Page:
'Who received the money?'
Chief Nyalala John Molefe Pilane has been ordered by magistrate Stefaan du Toit to bring to court proof that he has paid back the money he is accused of illegally removing from the Land and Agricultural Bank of South Africa.
Du Toit gave the order on Friday in the Mogwase regional court in North West, where Pilane, chief of the Bakgatla-Ba-Kgafela tribe and his councillor, Koos Shimane Motshegwa, are on trial for fraud, theft and corruption.
"I have documents that show that the money has been paid, but there is no indication as to who received the payments. The court will want to know the recipient at the bank,'' said Du Toit.
He then postponed the case to April 28 and 29.
Du Toit also said that two submissions had been forwarded to the court showing that Pilane was involved in various large-scale developmental projects in the Bakgatla-Ba-Kgafela village in Moruleng, Saulspoort.
He said the submissions showed that mining giant Anglo American was paying between R20 and R30 million a year into the coffers of the tribe and that the chief was putting the money to good use.
"The state takes these efforts to be very good and beneficial to the tribe. But the court needs to get confirmation about these from Anglo American and of what role the chief is playing.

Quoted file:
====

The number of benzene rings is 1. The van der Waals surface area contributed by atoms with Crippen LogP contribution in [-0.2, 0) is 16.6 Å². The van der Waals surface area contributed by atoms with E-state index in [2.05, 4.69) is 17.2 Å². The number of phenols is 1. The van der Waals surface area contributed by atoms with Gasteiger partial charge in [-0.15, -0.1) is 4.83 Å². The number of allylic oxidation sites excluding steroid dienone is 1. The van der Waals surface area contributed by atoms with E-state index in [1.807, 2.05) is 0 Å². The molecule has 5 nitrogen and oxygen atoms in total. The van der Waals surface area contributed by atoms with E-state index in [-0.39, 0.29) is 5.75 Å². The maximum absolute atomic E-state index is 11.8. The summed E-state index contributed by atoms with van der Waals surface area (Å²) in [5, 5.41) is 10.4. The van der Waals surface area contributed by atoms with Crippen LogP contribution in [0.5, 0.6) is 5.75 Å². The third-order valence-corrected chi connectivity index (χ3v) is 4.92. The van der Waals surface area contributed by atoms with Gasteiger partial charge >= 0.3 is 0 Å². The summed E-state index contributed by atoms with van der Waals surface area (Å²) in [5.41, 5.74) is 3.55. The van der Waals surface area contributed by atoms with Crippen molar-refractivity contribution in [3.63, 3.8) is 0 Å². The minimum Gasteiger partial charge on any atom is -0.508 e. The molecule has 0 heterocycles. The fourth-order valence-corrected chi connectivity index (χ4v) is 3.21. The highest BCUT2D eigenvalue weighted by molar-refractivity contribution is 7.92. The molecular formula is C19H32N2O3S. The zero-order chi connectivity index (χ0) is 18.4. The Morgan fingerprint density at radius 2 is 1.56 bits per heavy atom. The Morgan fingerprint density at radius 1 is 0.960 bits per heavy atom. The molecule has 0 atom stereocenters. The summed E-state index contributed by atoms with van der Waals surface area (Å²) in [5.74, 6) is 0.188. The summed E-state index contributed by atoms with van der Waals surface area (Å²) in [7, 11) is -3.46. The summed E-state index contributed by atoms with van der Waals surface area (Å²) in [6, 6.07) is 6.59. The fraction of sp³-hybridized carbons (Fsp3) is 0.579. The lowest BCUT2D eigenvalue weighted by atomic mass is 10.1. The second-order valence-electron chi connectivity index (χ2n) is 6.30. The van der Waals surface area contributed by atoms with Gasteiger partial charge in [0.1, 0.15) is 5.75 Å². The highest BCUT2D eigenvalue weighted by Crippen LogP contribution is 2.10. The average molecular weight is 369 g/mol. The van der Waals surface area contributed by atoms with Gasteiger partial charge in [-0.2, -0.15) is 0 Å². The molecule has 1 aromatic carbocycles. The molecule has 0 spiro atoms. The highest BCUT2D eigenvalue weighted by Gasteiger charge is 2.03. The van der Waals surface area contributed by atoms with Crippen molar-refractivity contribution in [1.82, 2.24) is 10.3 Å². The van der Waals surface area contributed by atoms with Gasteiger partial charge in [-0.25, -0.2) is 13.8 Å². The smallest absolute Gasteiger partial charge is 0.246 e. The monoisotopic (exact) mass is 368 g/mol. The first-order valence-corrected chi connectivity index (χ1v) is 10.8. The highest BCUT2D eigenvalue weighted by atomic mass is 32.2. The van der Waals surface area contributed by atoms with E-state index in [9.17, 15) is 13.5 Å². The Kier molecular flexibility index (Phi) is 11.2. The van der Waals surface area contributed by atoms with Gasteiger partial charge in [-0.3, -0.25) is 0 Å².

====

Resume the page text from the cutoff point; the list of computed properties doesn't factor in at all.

"There has to be proof that these projects exist at the village,'' said Du Toit.
The defence and the state neither commented nor objected to the magistrate's ruling.
Chief Pilane, wearing a black suit with a red striped tie on a white shirt, was welcomed into the court by hundreds of ululating supporters.
They later ushered him from the court to the awaiting motorcade with singing and jubilation.
His co-accused, Koos Motshegwa, has been convicted of stealing R10000 that belonged to the tribe.
In mitigation of sentence, Motshegwa's defence attorney Jakobus Strydom said that Motshegwa has cancer and that he did not benefit from the R10 000 he was convicted of stealing.